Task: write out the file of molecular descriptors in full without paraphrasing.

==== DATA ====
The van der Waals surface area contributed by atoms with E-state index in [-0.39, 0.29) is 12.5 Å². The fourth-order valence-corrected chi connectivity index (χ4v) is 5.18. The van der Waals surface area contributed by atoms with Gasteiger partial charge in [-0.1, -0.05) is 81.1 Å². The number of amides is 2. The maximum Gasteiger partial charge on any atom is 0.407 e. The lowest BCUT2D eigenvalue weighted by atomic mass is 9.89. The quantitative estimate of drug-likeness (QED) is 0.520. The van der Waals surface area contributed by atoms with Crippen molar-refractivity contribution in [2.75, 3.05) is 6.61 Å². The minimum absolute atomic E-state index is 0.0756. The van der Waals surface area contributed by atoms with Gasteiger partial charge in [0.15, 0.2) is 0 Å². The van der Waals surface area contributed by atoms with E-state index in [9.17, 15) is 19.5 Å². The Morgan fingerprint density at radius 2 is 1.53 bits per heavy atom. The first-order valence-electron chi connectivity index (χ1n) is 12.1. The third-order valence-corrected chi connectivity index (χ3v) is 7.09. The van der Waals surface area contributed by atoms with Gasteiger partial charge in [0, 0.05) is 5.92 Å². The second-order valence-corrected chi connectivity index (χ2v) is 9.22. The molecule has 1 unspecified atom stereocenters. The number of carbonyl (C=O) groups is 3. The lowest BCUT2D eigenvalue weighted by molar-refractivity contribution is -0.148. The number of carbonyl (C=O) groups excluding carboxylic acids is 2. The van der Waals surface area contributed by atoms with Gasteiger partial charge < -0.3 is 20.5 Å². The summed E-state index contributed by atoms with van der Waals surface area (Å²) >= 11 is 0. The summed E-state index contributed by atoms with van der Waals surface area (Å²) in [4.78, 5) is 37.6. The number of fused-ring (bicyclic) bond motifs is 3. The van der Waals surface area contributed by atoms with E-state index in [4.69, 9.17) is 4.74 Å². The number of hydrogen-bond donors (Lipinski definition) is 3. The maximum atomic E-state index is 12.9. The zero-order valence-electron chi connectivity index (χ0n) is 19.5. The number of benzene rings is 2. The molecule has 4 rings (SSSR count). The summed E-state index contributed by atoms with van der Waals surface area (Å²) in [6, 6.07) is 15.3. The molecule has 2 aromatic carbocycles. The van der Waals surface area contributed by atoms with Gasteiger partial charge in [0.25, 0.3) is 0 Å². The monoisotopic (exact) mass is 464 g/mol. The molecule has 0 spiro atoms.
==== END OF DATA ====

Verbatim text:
The van der Waals surface area contributed by atoms with E-state index in [-0.39, 0.29) is 12.5 Å². The fourth-order valence-corrected chi connectivity index (χ4v) is 5.18. The van der Waals surface area contributed by atoms with Gasteiger partial charge in [-0.1, -0.05) is 81.1 Å². The number of amides is 2. The maximum Gasteiger partial charge on any atom is 0.407 e. The lowest BCUT2D eigenvalue weighted by atomic mass is 9.89. The quantitative estimate of drug-likeness (QED) is 0.520. The van der Waals surface area contributed by atoms with Crippen molar-refractivity contribution in [2.75, 3.05) is 6.61 Å². The minimum absolute atomic E-state index is 0.0756. The van der Waals surface area contributed by atoms with Gasteiger partial charge in [0.15, 0.2) is 0 Å². The van der Waals surface area contributed by atoms with E-state index in [9.17, 15) is 19.5 Å². The Morgan fingerprint density at radius 2 is 1.53 bits per heavy atom. The first-order valence-electron chi connectivity index (χ1n) is 12.1. The third-order valence-corrected chi connectivity index (χ3v) is 7.09. The van der Waals surface area contributed by atoms with Gasteiger partial charge in [0, 0.05) is 5.92 Å². The second-order valence-corrected chi connectivity index (χ2v) is 9.22. The molecule has 1 unspecified atom stereocenters. The number of carbonyl (C=O) groups is 3. The lowest BCUT2D eigenvalue weighted by molar-refractivity contribution is -0.148. The number of carbonyl (C=O) groups excluding carboxylic acids is 2. The van der Waals surface area contributed by atoms with Gasteiger partial charge < -0.3 is 20.5 Å². The summed E-state index contributed by atoms with van der Waals surface area (Å²) >= 11 is 0. The summed E-state index contributed by atoms with van der Waals surface area (Å²) in [4.78, 5) is 37.6. The number of fused-ring (bicyclic) bond motifs is 3. The van der Waals surface area contributed by atoms with E-state index in [4.69, 9.17) is 4.74 Å². The number of hydrogen-bond donors (Lipinski definition) is 3. The maximum atomic E-state index is 12.9. The zero-order valence-electron chi connectivity index (χ0n) is 19.5. The number of benzene rings is 2. The molecule has 4 rings (SSSR count). The summed E-state index contributed by atoms with van der Waals surface area (Å²) in [6, 6.07) is 15.3. The molecule has 2 aromatic carbocycles. The van der Waals surface area contributed by atoms with Gasteiger partial charge in [0.25, 0.3) is 0 Å². The monoisotopic (exact) mass is 464 g/mol. The molecule has 0 spiro atoms.